Laurie B. Rosenblum, MPH
Vitiligo is a disorder in which white patches develop on the skin. The patches may also appear in the hair, eyes, and mouth. They may appear on any part of the body.
The white patches are due to the destruction of melanocytes cells. These cells in the skin make pigment. Loss of pigment causes the skin to become lighter. It looks especially lighter compared to normal skin nearby. This is why vitiligo is more visible in darker-skinned people.
The exact cause of the pigment loss is not known. Possible causes include:
It is likely that a genetic defect makes the cells more vulnerable to damage.
Factors that increase your chance for vitiligo include:
The main symptom is white patches on the skin. These patches may be clumped together or all over the body. Some common sites of pigment loss include:
White or prematurely graying hair and hair loss may also occur.
Vitiligo often begins with a rapid loss of skin color. This is followed by a long period without any change. Cycles of pigment loss and stability may occur again later. The cycle can continue throughout life.
The doctor will ask about your symptoms and medical history. A physical exam and eye exam will be done. The diagnosis is usually made by the appearance of the skin. A skin biopsy may be done to confirm. Special UV lamps may be used during the skin exam. Blood tests are often taken to look for signs of autoimmune diseases.
There is no known cure for vitiligo. Often, the longer the patches exist, the harder it is to repigment the area. Treatment is geared to decreasing the appearance of patches by:
This may be done by:
PUVA used to be the most common type of repigmentation. Now it is being largely replaced by narrow band UVB (nbUVB). You apply a psoralen cream or take psoralen medication orally. You then expose yourself to UV light A (UV-A) from the sun or an artificial source. The medicine is activated by UV-A. It may repigment white patches. This treatment takes months and can cause sunburn-type reactions. It may also cause nausea and an increased risk of
This is a special UV laser. It is shown to be effective in localized cases.
This involves removing the remaining pigment from your normal skin. This treatment makes your whole body the same white color. It is only done if you have already lost a large amount of your normal skin color and repigmentation has not been successful. The medicine used is called monobenzyl ether of hydroquinone 20%. This treatment takes about one year to complete. It can cause side effects, such as redness and swelling of your skin.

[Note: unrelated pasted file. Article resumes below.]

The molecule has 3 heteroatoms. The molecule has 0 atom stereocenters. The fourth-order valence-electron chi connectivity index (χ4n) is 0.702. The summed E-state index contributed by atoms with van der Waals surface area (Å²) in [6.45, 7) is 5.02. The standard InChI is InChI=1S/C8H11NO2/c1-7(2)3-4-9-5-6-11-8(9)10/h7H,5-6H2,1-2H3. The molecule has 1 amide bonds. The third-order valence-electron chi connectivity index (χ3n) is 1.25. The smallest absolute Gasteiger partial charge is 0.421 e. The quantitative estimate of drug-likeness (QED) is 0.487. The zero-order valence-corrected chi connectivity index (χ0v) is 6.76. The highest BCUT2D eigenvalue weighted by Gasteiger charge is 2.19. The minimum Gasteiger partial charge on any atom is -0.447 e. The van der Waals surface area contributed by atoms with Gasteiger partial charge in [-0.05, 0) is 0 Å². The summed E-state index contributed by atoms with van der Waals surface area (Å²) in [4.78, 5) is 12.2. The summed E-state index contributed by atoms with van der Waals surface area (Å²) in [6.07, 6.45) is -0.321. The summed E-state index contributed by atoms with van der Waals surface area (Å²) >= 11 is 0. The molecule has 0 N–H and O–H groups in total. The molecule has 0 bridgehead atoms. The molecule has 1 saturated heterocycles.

You can make your white patches less noticeable. Makeup, dyes, stains, or self-tanning lotions can work as a cover. However, the color from dyes, stains, and lotions slowly wears off.
The purpose of sunscreen is to:
Depigmented areas are at much higher risk for skin cancer.
There is no known way to prevent vitiligo.
It is important to protect the depigmented areas from too much sun exposure. You can do so by wearing protective clothing and applying sunscreen.
Some other medical conditions occur more often in persons with vitiligo. Your doctor will likely ask about symptoms that might indicate a vitiligo-related disorder.
American Academy of Dermatology
National Vitiligo Foundation, Inc.
Canadian Dermatology Association
Gawkrodger DJ, Ormerod AD, Shaw L, Mauri-Sole I, Whitton ME, Watts MJ, Anstey AV, Ingham J, Young K; Therapy Guidelines and Audit Subcommittee, British Association of Dermatologists; Clinical Standards Department, Royal College of Physicians of London; Cochrane Skin Group; Vitiligo Society. Guideline for the diagnosis and management of vitiligo.
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Kanwar AJ, Dogra S, Parsad D, Kumar B. Narrow-band UVB for the treatment of vitiligo: an emerging effective and well-tolerated therapy.
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Nicolaidou E, Antoniou C, Stratigos A, Katsambas AD. Narrowband ultraviolet B phototherapy and 308-nm excimer laser in the treatment of vitiligo: A review.
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American Academy of Dermatology website. Available at:
http://www.aad.org/dermatology-a-to-z/diseases-and-treatments/u---w/vitiligo. Accessed June 4, 2013.
Vitiligo. National Institute of Arthritis and Musculoskeletal and Skin Diseases website. Available at:
http://www.niams.nih.gov/Health_Info/Vitiligo/default.asp. Updated August 2010. Accessed June 4, 2013.
National Vitiligo Foundation website. Available at:
http://www.mynvfi.org/about_vitiligo. Accessed June 4, 2013.
Last reviewed June 2013 by Purvee S. Shah, MD; Michael Woods, MD
Please be aware that this information is provided to supplement the care provided by your physician. It is neither intended nor implied to be a substitute for professional medical advice. CALL YOUR HEALTHCARE PROVIDER IMMEDIATELY IF YOU THINK YOU MAY HAVE A MEDICAL EMERGENCY. Always seek the advice of your physician or other qualified health provider prior to starting any new treatment or with any questions you may have regarding a medical condition.
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